3. War on Drugs: Clinton has consistently refused to endorse an end to the War on Drugs. A few months ago, an article by Tom Dickinson in Rolling Stone suggested that Rand Paul is actually to the Left of her on drug policy. Aside from the obvious overreach of government power that the War on Drugs entails,  the arguable difference between Paul and Clinton represents a distinct problem from a pragmatic standpoint. It could cause liberals who oppose the War on Drugs to consider voting for Paul if he is nominated by the Republicans, and Clinton is nominated by the Democrats. Ron Paul got support from a significant minority of liberals in the 2008 presidential primaries based partly on his opposition to the War on Drugs and likely would have split the liberal vote had he been nominated against Obama. If Democrats have to lose in 2016, do they really want it to be because their party nominee was arguably more conservative on the Drug War than the Republican nominee?

4. Free speech: To her credit, Clinton voted against a constitutional amendment to ban flag desecration, an amendment which would have brought the country to the verge of a police State. However, she also cosponsored the Flag Protection Act of 2005. While the bill would not have outright banned flag desecration, it would have stipulated that, “Any person who destroys or damages a flag of the United States with intent to provoke imminent violence or a breach of the peace, and in circumstances reasonably likely to produce imminent violence or a breach of the peace, shall be fined under this title or imprisoned not more than one year, or both.” The problem is that neither Clinton nor her cosponsor, Senator Robert Bennett, saw fit to define what constituted an attempt at inciting violence. This would have necessarily been left to judges, juries, and district attorneys, and it is not far fetched to imagine many of them using the law to punish people ostensibly for intending to incite violence but really for the act of desecration itself. And since any act of flag desecration is likely to result in violence by angry bystanders against the person doing the desecrating, Clinton’s proposed law was particularly ripe for abuse. Additionally, she introduced a law to ban businesses from selling or renting video games rated “Mature,” “Adults Only,” or “Ratings Pending” to children under 17. I play video games very rarely and am just as against thirteen year olds playing Grand Theft Auto as the next person. But isn’t this a matter best left between children, their parents, and video game store proprietors?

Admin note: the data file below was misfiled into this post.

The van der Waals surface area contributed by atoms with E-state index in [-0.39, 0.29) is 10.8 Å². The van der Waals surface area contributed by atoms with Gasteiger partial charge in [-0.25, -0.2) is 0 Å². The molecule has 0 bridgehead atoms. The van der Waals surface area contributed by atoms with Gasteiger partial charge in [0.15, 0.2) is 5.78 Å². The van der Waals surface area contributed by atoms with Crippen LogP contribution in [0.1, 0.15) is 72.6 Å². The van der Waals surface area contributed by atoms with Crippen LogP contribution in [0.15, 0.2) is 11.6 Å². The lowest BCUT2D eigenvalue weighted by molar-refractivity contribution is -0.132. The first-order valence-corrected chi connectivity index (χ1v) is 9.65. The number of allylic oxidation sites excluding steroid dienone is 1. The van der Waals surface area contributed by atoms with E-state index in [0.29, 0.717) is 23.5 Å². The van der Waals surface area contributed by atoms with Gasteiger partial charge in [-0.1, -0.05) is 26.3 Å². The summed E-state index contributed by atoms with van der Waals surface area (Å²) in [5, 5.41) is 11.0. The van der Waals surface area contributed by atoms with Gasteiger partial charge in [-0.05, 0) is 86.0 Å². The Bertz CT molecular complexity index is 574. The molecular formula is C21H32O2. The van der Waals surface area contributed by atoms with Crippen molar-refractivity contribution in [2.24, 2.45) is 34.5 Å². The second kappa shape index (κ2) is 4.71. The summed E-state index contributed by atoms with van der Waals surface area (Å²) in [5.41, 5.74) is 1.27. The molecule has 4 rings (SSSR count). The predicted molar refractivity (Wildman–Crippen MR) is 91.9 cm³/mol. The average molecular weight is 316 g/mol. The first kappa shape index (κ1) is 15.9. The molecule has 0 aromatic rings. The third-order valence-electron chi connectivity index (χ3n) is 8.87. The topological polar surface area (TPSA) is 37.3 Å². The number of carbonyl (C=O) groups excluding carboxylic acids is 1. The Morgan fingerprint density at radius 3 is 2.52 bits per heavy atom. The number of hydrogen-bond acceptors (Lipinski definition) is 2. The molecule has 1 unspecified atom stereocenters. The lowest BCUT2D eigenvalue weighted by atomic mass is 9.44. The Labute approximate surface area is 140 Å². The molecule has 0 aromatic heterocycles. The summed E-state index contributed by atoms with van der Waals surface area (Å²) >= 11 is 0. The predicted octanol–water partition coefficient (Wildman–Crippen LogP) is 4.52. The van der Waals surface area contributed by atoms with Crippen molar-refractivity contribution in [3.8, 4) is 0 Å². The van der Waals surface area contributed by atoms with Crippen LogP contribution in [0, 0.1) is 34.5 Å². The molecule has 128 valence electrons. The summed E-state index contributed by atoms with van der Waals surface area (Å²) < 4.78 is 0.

5. Death penalty: If you think capital punishment is bad policy, you may want to find another candidate. According to the New York Times, when Clinton was attempting to get elected as a Senator, “she went out of her way to note her support for the death penalty.” In the 2008 Democratic primaries, she did not disavow her previous support for government executions.

In conclusion, while Clinton would be preferable to any of the major Republican candidates for president, her civil liberties record leaves much to be desired. In fact, as a member of the ACLU, I would venture to say that it makes about as much sense for a fellow ACLU member to vote for Clinton in the primaries as it would for an NRA member to vote for her in the primaries.